The Tsujiki Fish Market is one of the must-see places in Japan. Why not experience it fully with a foodie walking tour!
The row of hole in the wall restaurants lining the streets near the fish bloodbath seems like the perfect place to stop for some sushi. I am not a fish fan, particularly not for breakfast, and generally, avoid sushi at all costs, but I feel like I owe Japanese sushi a chance. We order a general sampling of tuna, salmon, crab and sea urchin- which is a highly suspicious shade of oozy mustard yellow. This trip is all about doing new things, so gamely I try it all, and it’s pretty good! Totally unlike the sushi I’ve had in America: very, very fresh and smooth- even the sea urchin is tolerable.
We hop back on the metro and head to Asakusa, a historical area of Tokyo. As soon as I see the red “thunder gates” of Senso-Ji with the enormous hanging lantern, I start to really believe I’m in Japan.
Guarded by some scary looking statue gods, this is the gate for an enormous Buddhist temple, the first of many I’m sure I will encounter. Still a newbie though, I am very impressed and take many pictures of the shiny gates, pagoda, and temple. There is a stand where you can get a fortune for 100 yen, mine tells me (no joke) that this is a good time to start a trip. I guess these first 24 hours in Japan have been auspicious!
Asakusa is a neighborhood full of history. Discover it with a guided Rickshaw Tour of the neighborhood to really discover this charming neighborhood!
This is also my first chance to sample some Japanese sweets from the nearby stalls. Both mochi (a gluey rice ball) and Manju (a donut-like cookie filled with red bean paste) are a hit with me. I am too full to even try the ice cream and other delicious items on offer. Soon though…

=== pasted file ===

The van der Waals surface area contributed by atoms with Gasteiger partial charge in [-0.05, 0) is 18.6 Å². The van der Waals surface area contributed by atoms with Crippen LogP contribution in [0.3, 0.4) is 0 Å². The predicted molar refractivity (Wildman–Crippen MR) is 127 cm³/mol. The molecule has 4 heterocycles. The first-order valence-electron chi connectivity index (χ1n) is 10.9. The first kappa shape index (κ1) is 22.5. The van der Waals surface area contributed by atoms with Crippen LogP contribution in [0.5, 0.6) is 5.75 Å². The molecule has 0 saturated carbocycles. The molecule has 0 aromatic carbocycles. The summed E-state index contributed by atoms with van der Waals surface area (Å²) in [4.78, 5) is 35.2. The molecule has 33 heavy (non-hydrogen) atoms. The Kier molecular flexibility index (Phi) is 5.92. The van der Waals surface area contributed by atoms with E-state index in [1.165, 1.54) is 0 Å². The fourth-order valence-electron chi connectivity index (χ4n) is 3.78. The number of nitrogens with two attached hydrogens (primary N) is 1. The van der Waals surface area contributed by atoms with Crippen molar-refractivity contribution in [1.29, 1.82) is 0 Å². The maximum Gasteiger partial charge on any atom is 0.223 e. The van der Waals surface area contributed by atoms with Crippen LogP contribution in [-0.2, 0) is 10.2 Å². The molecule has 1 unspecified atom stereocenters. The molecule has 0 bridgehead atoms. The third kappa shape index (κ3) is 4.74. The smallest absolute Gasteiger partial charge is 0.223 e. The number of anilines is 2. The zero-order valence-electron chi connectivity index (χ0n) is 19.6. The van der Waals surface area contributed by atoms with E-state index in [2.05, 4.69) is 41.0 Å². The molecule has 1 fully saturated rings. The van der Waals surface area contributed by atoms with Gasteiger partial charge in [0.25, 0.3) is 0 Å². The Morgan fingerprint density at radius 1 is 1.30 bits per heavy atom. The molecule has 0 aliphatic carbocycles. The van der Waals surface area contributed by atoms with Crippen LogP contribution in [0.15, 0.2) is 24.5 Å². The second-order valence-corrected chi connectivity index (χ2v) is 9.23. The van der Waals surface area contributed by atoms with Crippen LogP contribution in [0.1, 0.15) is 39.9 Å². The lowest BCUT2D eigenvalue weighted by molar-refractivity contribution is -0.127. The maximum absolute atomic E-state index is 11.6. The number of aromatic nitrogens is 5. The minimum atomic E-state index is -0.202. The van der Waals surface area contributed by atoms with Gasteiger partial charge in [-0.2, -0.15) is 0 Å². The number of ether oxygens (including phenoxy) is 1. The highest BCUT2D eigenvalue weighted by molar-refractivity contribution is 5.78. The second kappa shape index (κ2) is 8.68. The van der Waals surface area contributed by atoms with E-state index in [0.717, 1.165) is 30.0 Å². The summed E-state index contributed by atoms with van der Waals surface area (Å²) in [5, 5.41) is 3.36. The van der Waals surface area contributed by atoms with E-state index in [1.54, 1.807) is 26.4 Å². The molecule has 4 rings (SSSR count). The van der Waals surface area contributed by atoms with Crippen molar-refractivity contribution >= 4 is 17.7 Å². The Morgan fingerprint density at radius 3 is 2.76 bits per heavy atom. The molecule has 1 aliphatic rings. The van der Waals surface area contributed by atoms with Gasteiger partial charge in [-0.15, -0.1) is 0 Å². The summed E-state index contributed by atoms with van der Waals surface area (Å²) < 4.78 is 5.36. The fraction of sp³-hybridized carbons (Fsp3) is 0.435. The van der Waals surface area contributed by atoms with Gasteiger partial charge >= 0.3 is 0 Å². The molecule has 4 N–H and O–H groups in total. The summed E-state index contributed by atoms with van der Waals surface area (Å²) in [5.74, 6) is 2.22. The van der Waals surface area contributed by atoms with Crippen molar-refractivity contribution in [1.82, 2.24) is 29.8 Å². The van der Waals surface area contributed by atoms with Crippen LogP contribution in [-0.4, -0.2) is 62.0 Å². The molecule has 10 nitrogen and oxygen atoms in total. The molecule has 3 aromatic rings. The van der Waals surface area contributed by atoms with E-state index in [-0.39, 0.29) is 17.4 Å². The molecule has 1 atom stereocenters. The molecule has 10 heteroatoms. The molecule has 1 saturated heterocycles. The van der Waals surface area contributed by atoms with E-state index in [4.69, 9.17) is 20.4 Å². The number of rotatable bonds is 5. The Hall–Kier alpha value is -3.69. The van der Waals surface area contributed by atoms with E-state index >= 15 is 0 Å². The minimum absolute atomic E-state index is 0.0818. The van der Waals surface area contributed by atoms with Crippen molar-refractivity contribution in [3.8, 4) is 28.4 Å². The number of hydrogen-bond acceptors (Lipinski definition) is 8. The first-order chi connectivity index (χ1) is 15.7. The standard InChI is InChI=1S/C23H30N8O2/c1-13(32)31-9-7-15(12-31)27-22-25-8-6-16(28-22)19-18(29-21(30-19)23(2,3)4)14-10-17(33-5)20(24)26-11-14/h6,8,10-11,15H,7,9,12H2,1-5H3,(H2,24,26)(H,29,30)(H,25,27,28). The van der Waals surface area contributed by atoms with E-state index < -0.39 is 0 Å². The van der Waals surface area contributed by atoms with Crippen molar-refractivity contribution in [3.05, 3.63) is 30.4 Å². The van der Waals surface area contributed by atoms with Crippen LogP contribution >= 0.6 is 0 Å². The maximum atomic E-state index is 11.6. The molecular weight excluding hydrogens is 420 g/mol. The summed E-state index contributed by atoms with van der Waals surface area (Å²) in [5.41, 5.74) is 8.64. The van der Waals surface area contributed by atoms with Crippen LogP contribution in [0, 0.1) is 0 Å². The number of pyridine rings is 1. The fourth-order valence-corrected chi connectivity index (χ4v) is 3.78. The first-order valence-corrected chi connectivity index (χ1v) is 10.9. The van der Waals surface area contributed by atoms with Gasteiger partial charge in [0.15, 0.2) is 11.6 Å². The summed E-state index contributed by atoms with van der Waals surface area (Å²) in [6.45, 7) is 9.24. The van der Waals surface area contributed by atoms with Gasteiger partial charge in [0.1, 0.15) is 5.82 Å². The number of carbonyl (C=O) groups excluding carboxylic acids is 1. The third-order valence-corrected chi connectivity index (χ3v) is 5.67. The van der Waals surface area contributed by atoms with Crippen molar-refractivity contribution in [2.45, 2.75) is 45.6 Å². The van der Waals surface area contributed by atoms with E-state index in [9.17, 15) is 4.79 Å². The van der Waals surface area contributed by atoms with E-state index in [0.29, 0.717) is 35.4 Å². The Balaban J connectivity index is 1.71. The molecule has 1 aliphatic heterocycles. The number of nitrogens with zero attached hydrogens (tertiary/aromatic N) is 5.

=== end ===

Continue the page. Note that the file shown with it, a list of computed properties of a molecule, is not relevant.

Switching back to modern Tokyo, we head over to Ginza, the ritzy shopping neighborhood. I want to experience a famed Japanese department store, so we wander around the very elegant and pricey Matsuya. I feel like an enormous slob in my REI pants and gray t-shirt. Guess I will have to get used to that.
The store is 10 stories high with dozens of restaurants and a rooftop garden. My favorite part of the Japanese department stores is the bottom level food court, where many tiny counters sell a huge variety of fancy foods. It may be the jet lag, but I am absolutely stunned by the amount of sweets on display.
We have been up for 9 hours already, and after a quick lunch, I am fading fast. Time to head back to the hotel to watch some inane Japanese cartoons and take a much-needed nap.
A busy first 24 hours in Japan, but a good one full of new things, discoveries, and delicious food. I really threw myself into everything head first- I was too excited not to. I’m sure not every day will be as frenetic as this one, but if I manage even a quarter as much discovery every day, then this is going to be a mighty fun experience!